- Carson Cook
Toronto 2022 Review: Emily
Making the transition from in front of the camera to behind it, actor Frances O’Connor (shout-out to the TIFF moderator who noted her role in not only Steven Spielberg’s A.I. but John Woo’s undersung Windtalkers) delivers an auspicious and exhilarating debut as she crafts an impressionistic biography of author Emily Brontë. Emily mostly eschews the recent tendency of 19th century period pieces to infuse the proceedings with a winking, overly modern flair, instead taking its cues from the likes of Jane Campion’s Bright Star and Ang Lee’s Sense and Sensibility to find a more naturalistic breed of humor.
And despite the ultimate tragedy of Brontë’s life, there’s plenty of humor to be found in O’Connor’s script, whose lines are delivered impeccably by the likes of young stars Emma Mackey, Fionn Whitehead, and Oliver Jackson-Cohen. Mackey (most likely known to viewers of television’s Sex Education) in particular shines in the title role, imbuing Brontë with verve, passion, and oddball energy that eventually reveals itself as genius. Frequently asked to hold the frame via close-up, her expressiveness and piercing intensity mirror and enhance the film’s volatile nature. O’Connor and editor Sam Sneade bounce from scene to scene with increasing vigor, utilizing a variety of fades and jump cuts to find an ultimately singular rhythm for Brontë’s ultimately singular presence.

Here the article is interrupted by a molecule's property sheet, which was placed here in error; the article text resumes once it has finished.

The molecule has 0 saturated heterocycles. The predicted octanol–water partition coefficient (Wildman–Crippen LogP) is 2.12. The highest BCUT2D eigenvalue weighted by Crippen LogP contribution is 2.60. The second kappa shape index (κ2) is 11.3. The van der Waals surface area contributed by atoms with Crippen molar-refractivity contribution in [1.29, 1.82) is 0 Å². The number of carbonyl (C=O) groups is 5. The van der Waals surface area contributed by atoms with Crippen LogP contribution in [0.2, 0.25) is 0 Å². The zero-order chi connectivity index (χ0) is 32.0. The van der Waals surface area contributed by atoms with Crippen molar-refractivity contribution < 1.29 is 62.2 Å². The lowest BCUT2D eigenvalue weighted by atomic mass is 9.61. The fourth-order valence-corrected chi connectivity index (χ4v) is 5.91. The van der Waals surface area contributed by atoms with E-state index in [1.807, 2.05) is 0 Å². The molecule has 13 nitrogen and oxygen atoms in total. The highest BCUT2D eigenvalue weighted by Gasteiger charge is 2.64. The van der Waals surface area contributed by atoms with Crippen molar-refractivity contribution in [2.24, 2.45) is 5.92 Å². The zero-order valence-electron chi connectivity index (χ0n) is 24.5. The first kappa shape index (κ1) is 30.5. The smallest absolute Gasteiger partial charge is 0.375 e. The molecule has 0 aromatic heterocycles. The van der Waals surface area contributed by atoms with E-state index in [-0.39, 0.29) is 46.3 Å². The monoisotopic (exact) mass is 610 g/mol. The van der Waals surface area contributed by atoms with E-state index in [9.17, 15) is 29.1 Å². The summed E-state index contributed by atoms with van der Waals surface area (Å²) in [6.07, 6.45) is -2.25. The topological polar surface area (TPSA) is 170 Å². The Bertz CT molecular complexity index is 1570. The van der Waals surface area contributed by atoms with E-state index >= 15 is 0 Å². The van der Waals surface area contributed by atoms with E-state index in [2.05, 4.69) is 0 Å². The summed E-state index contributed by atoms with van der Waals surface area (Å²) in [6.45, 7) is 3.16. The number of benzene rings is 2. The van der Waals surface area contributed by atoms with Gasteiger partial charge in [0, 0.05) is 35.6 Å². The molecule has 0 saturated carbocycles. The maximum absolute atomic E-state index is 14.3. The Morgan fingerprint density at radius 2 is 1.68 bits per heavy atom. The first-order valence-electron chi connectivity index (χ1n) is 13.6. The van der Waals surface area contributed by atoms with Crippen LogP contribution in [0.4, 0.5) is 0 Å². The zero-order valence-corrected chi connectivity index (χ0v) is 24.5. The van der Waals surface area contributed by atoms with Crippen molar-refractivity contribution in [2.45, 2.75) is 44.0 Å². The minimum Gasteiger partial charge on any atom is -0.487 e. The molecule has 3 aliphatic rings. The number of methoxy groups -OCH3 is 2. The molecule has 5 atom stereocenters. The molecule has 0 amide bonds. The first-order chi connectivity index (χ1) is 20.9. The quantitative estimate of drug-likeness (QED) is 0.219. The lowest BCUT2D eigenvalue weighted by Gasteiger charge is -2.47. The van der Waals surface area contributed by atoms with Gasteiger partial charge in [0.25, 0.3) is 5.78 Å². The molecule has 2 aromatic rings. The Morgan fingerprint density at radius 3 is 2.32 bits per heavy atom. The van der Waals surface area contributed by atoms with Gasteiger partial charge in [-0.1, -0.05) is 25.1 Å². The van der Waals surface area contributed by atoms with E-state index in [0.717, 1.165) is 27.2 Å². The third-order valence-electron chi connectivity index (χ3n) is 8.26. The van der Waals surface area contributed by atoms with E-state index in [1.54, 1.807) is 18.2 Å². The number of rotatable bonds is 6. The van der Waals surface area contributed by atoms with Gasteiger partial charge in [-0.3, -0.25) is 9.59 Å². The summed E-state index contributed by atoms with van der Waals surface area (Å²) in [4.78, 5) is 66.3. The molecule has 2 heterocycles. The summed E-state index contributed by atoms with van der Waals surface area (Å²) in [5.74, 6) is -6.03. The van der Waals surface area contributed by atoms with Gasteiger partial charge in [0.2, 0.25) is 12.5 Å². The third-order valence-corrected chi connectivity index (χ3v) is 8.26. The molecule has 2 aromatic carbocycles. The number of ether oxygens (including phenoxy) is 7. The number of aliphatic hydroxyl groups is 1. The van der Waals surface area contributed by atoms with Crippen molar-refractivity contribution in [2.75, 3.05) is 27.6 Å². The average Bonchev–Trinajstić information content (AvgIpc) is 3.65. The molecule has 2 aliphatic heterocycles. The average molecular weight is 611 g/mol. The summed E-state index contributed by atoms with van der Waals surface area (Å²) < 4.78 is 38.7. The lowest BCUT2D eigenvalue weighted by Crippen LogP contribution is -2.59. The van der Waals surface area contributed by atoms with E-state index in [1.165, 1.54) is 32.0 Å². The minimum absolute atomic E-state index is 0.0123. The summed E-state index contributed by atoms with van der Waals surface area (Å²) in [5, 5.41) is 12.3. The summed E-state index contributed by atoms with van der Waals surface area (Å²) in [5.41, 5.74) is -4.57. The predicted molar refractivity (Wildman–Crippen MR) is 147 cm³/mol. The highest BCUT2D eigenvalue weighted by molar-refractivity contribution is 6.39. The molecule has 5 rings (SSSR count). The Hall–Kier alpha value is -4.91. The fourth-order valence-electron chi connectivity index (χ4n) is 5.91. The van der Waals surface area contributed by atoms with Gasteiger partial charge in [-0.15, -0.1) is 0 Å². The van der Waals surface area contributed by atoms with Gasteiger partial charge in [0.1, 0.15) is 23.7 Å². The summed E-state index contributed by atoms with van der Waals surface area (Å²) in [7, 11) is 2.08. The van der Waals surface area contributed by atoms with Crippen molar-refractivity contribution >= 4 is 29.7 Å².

Perhaps most surprising (and welcome) are the ways in which O’Connor seems willing to play with both facts and genre, understanding that Brontë’s staying power stems from her tremendous gift for storytelling. Yes, Emily includes all the aspects you might expect — family drama, romance (making for one of the most ecstatic and heartbreaking sections of the film), and period repression — but most thrilling is the slight hint of the supernatural peeking around the edges. From the film’s most thrilling scene (a game of playacting and possible possession) to the sense from those around her that Brontë’s writing talents have been bestowed on her by either god or something even more unknowable, O’Connor and her cast lean into the mystery of creative genius like few works in recent memory.
I’m not a Brontë expert by any means, and I imagine some may quibble with any liberties that may have been taken with the details of her all-too-brief life. But as with the best biopics, the accuracies of the what matter far less than a cohesive and incisive portrayal of the who, and on that front Emily succeeds remarkably. One walks away with a feeling of understanding of one possible set of circumstances, of how a young woman born into an era of extreme patriarchal domination could have used her preternatural gifts to keep herself afloat. The film strikes the impressive balance of being both about Brontë (or, a version of her) and about the idea of Brontë, and proves to be a story well worth telling.